Risk assessment uses information about offenders and their circumstances to help predict their future behaviour. It is however not certain that the conclusion given by the psychologist via risk assessment is actually how the offender will behave, this could therefore in turn have an impact on society, creating real and unwelcome consequences; additional victims and the distress this causes, and the financial cost of investigation and justice. On the reverse of this an offenders' parole could be rejected based on the risk assessment recommendation; when the offender wouldn't have reoffended thus infringing upon their human rights and wasting public money keeping the person imprisoned. There are many ways of determining a persons' level of risk but they generally fall into two categories: clinical and actuarial risk assessments. Clinical assessment involves the observation of the offender's behaviour and the collection of background information on an offender by professionals, which the clinician then utilises and together with their experience and training they formulate a prediction of risk. Actuarial risk assessment is very different as it uses statistical algorithms to generate risk scores from specifically gathered information on the offender. These scores are then categorised into low, medium and high risk bands or are used to estimate the likelihood of reoffending. The algorithms used within actuarial prediction are usually determined through large cohort longitudinal research projects assessing factors associated with risky behaviour or events relevant to that particular class of offender. Both of these methods use a similar range of data which include the number of previous convictions, age and gender, these are referred to as historic factors as they are not subject to change. Also drawn upon are dynamic factors such as employment status, peer relationships, levels of impulsivity and general attitude to crime. These two methods of risk assessment have been the centre to a longstanding debate within the field of psychology. Dingwell along with other advocates of the clinical method argue that the generalisation of information from a group to an individual is in itself problematic. Grubin and Wingate along with others claim that the actuarial method oversimplifies the complexity of factors involved in an offenders' decision to reoffend. Both sides of this argument have valid points but having looked at both methods fairly closely it would seem that the actuarial method is a more accurate objective procedure than the somewhat impressionistic, subjective clinical approach. However both methods have their positive points and are both useful in their own right an offenders ability to be honest is also an important factor to be considered and it would therefore be a more beneficial approach if several different approaches were employed when conducting a forensic psychology risk assessment, as this allows for more opportunity of lap over questions thus allowing the true feelings and intensions of the offender to be identified and a more accurate conclusion to be reached.
The rehabilitation of offenders has to be one the most important aspects of the prison system. Retribution, incapacitation and deterrence are in themselves seen as promoters of offender rehabilitation. If the individual recognises society's perception of their actions, along with the nastiness of losing their freedom, independence and free will, it will encourage the offender to desist from criminal actions and thus reform their character. Rehabilitation of offenders within prisons takes many forms including various types of psychotherapy, such as; counselling, employment training, victim awareness through corrective education, and various programs designed specifically to reduce offending behaviours. All these procedures are structured to potentially reduce the risk of reoffending as well as; assisting in reducing the level of alienation that most offenders experience and lessen the shame attached to the court and sentencing process, and just as importantly helping the offender deal with any previous life experiences that they find distressing which may have directly contributed to their criminal behaviour. All of these aspects help the offender to gain the skills required to rejoin the community as a more useful member of society, and are all factors taken into consideration when assessing the level of risk an offender poses. Some of the types of psychotherapy methods used are; behavioural interventions which focuses on the individuals problem behaviours, which are identified by both the offender and their psychologist. A reward system is then used to remunerate the modification of the unsuitable behaviours, much like is employed when teaching a child the correct way to behave. This positive intervention is used in conjunction with many others including interpersonal skills training, which is to help the offender learn how to behave correctly towards others and consider how their actions make others feel. This is conducted in small groups, where each offender identifies situations which they handle in a negative way i.e. giving in to peer pressure, or situations they are just unsure how to act in, suitable ways of managing these thorny situations are then discussed and put into practice using role play within the group and feedback is then given to establish how they coped and any improvements/alterations needed to be made to the program. Structured individual counselling is a widely used method of counselling deployed both inside and outside prisons. Despite its name it is in fact a fairly unstructured format, in which the psychologist (counsellor) takes a humanistic (person-centred), non-directive approach, thus allowing the client to take the lead and therefore feel less pressured and more in control which creates less anxiety within the client making the process more successful. It is apparent that there are many different tools needed in rehabilitating offenders, all of which have their place and which ones are useful varies from individual to individual. However undoubtedly the most important factors in rehabilitating any offender is the individuals acceptance that what they did was wrong and their want and willingness to change how they think and behave, without these factors being present, even with the best professional help they will continue through their life offending.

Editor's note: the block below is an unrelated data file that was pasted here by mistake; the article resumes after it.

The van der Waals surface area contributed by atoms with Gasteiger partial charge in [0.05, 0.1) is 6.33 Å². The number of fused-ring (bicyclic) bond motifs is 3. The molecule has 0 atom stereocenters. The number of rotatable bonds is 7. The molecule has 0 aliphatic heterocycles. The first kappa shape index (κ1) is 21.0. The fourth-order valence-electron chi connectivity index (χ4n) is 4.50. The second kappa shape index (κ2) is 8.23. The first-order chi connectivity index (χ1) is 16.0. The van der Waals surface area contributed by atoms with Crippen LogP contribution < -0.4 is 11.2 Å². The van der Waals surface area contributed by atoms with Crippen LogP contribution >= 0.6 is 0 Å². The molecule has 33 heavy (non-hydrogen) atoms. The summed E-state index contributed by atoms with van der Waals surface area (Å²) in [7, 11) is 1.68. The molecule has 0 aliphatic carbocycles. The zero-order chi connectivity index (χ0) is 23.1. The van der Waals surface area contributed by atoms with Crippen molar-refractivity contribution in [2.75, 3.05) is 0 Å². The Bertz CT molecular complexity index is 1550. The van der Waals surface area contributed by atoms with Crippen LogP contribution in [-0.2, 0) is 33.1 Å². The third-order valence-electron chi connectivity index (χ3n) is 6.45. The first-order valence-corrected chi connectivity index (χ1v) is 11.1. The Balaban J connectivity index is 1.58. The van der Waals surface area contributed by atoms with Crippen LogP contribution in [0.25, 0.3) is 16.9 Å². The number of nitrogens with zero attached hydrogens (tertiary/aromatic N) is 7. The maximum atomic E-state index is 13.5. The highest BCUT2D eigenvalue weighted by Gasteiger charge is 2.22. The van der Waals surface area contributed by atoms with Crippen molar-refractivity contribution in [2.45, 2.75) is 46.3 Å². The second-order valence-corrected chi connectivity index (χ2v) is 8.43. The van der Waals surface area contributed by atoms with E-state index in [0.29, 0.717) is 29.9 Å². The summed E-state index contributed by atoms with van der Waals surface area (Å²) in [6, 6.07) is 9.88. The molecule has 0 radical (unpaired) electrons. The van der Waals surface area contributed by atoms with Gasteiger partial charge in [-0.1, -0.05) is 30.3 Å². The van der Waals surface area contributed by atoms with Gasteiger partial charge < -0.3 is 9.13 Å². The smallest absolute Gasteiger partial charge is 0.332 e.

It is clear that a forensic psychologist does play an important and invaluable role within many areas of criminal investigation, prison service and the probation system, however it is also apparent that there is not a set clear cut answer to any of the challenges they face within these roles. A consideration that has been raised within each of the areas looked at within this essay, is that although different offenders of the same type crimes do share a certain amount of characteristics making profiling, risk assessment and rehabilitation somewhat easier and indeed possible, people no matter what role they take within society, are individuals and this therefore makes having one set structure in either catching a criminal, assessing the risk an offender posses, or the rehabilitation of an offender is subject to that particular individual and cannot always be the same procedure for everyone. This therefore makes the role of a forensic psychologist a challenging and hugely important one that requires both specific education and training to be able to conduct successfully and the importance of this and the roles they take should not be under estimated.